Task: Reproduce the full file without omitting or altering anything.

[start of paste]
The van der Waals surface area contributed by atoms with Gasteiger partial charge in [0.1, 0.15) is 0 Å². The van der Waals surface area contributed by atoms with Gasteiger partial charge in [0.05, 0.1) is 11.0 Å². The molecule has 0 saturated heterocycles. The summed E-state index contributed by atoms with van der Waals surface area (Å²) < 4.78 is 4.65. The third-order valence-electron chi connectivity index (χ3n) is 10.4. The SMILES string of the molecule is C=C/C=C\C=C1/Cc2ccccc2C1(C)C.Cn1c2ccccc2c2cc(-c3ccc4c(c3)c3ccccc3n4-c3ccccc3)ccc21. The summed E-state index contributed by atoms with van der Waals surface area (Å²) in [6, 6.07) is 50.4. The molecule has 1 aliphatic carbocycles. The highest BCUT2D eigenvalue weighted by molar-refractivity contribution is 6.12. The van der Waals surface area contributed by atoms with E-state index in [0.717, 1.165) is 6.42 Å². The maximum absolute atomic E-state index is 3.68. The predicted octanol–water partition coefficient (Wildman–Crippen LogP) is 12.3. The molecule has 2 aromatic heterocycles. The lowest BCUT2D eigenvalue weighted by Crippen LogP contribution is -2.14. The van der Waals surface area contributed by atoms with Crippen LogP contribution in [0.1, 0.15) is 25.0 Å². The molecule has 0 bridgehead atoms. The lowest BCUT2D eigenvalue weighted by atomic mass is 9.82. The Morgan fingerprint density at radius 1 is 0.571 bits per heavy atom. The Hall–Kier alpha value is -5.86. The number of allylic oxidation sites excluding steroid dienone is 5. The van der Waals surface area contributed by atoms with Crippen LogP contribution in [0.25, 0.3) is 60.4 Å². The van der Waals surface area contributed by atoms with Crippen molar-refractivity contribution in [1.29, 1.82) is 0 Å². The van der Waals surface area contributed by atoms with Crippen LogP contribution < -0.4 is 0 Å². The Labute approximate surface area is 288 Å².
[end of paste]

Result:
The van der Waals surface area contributed by atoms with Gasteiger partial charge in [0.1, 0.15) is 0 Å². The van der Waals surface area contributed by atoms with Gasteiger partial charge in [0.05, 0.1) is 11.0 Å². The molecule has 0 saturated heterocycles. The summed E-state index contributed by atoms with van der Waals surface area (Å²) < 4.78 is 4.65. The third-order valence-electron chi connectivity index (χ3n) is 10.4. The SMILES string of the molecule is C=C/C=C\C=C1/Cc2ccccc2C1(C)C.Cn1c2ccccc2c2cc(-c3ccc4c(c3)c3ccccc3n4-c3ccccc3)ccc21. The summed E-state index contributed by atoms with van der Waals surface area (Å²) in [6, 6.07) is 50.4. The molecule has 1 aliphatic carbocycles. The highest BCUT2D eigenvalue weighted by molar-refractivity contribution is 6.12. The van der Waals surface area contributed by atoms with E-state index in [0.717, 1.165) is 6.42 Å². The maximum absolute atomic E-state index is 3.68. The predicted octanol–water partition coefficient (Wildman–Crippen LogP) is 12.3. The molecule has 2 aromatic heterocycles. The lowest BCUT2D eigenvalue weighted by Crippen LogP contribution is -2.14. The van der Waals surface area contributed by atoms with Crippen LogP contribution in [0.1, 0.15) is 25.0 Å². The molecule has 0 bridgehead atoms. The lowest BCUT2D eigenvalue weighted by atomic mass is 9.82. The Morgan fingerprint density at radius 1 is 0.571 bits per heavy atom. The Hall–Kier alpha value is -5.86. The number of allylic oxidation sites excluding steroid dienone is 5. The van der Waals surface area contributed by atoms with Crippen LogP contribution in [0.25, 0.3) is 60.4 Å². The van der Waals surface area contributed by atoms with Crippen molar-refractivity contribution in [1.29, 1.82) is 0 Å². The van der Waals surface area contributed by atoms with Crippen LogP contribution < -0.4 is 0 Å². The Labute approximate surface area is 288 Å².